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A Blog Supreme
4:41 pm
Tue October 16, 2012

Philip Dizack: What You Learn When You're Older

Philip Dizack at WBGO, with saxophonist Jake Saslow in the background.
Josh Jackson WBGO

A lot can happen in six years. For Milwaukee-bred trumpeter Philip Dizack, it marked the passage of an era worth documenting in his own artistic chronology.

"End of an Era represents a moment when what you had is gone," he says about his new album during this session from WBGO's The Checkout. "For me, it's specific things like family relationships that ended. Both of my grandparents passed away. All those things were very personal, but I saw that everyone goes through something. And it's all the same."

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Author Interviews
4:38 pm
Tue October 16, 2012

In A 'Dream,' Lincoln Checks In On State Of The Union

Roaring Book Press

Originally published on Wed October 17, 2012 10:48 am

With the country mired in a civil war, Abraham Lincoln had a lot on his mind, so it's not surprising that the 16th president experienced vivid, troubling dreams.

"He was haunted by his dreams," says author and illustrator Lane Smith. In one dream, Lincoln found himself aboard an indescribable vessel moving toward an indistinct shore, Smith tells NPR's Robert Siegel. "He had these dreams apparently several times before momentous events of the Civil War, and in fact he had it the night before he was assassinated."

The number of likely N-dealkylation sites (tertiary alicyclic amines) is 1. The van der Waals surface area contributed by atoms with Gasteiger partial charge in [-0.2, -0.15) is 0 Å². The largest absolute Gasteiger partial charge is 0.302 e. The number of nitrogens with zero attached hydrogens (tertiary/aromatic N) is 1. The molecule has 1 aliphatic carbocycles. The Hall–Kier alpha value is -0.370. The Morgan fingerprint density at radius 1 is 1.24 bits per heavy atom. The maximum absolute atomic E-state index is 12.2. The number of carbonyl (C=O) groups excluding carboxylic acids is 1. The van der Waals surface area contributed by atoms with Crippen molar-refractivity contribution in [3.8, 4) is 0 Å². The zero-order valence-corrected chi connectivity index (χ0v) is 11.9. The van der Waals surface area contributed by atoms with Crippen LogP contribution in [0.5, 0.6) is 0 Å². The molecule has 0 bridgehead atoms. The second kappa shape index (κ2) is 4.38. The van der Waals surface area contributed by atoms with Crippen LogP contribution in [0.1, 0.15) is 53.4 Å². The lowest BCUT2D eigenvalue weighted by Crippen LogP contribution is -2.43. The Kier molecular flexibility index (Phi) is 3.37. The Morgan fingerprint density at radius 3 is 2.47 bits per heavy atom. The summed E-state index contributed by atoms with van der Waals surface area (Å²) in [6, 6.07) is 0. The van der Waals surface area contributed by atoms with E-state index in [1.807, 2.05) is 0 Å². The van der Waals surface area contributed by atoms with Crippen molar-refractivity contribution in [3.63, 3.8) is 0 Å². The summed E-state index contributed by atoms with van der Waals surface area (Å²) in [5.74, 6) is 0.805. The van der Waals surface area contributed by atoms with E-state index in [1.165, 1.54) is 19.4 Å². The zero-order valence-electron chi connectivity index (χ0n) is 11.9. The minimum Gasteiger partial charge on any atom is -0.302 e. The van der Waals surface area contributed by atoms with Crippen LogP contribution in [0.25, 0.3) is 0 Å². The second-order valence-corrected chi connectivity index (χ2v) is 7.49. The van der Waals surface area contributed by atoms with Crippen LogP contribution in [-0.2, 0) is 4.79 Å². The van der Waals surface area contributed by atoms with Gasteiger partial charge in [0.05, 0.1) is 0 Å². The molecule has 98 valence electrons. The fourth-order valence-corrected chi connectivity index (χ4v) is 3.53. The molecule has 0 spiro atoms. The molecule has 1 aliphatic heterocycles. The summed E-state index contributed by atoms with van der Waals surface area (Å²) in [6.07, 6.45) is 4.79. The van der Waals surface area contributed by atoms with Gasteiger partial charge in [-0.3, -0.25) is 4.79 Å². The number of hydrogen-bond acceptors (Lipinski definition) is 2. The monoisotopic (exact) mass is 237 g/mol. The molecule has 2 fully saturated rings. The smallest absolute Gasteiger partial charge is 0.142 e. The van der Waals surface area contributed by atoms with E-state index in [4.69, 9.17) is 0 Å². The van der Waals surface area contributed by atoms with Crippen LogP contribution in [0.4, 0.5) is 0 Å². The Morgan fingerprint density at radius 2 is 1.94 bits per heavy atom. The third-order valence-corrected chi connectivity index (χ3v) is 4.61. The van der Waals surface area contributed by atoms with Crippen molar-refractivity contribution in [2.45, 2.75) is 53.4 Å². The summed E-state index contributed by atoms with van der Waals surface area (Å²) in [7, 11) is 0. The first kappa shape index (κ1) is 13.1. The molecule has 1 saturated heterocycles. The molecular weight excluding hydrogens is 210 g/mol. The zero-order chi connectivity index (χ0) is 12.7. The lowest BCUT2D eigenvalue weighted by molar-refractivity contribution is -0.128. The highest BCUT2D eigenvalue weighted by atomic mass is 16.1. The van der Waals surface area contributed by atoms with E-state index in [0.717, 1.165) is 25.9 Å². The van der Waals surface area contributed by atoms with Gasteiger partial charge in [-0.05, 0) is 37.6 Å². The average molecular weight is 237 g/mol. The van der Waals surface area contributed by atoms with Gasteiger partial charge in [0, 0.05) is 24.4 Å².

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Economy
4:37 pm
Tue October 16, 2012

Home Health Aides: In Demand, Yet Paid Little

Home health aide trainees Marisol Maldonaldo (center) and Nancy Brown (right), shown here with assistant instructor Miguelina Sosa, are studying to join one of the nation's fastest growing yet also worst paid sectors of the workforce.
Jennifer Ludden NPR

Originally published on Wed October 17, 2012 3:29 pm

The home care workforce — some 2.5 million strong — is one of the nation's fastest growing yet also worst paid. Turnover is high, and with a potential labor shortage looming as the baby boomers age, there are efforts to attract more people to the job.

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The Two-Way
4:29 pm
Tue October 16, 2012

Louisiana To Soon Have State's First Black Chief Justice

Louisiana Supreme Court Justice Bernette Johnson.
Louisiana Supreme Court AP

Louisiana's Supreme Court ruled today that Justice Bernette Johnson has the seniority that entitles her to become the panel's chief justice at the end of January, NPR's Debbie Elliott tells our Newscast Desk.

Johnson will be the first African-American to sit in the chief justice's seat. The state's first Supreme Court was created in 1812.

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Monkey See
4:23 pm
Tue October 16, 2012

'We Killed': Women In Comedy, From Stand-Ups To Sitcoms

Originally published on Tue October 16, 2012 5:09 pm

We Killed: The Rise Of Women In American Comedy is a sprawling oral history that grew out of a Marie Claire piece. It has the loose structure of most similar books (of which there are more and more), though the introduction unfortunately ties it to the tired "women aren't funny" assertions that apparently we're not through talking about yet.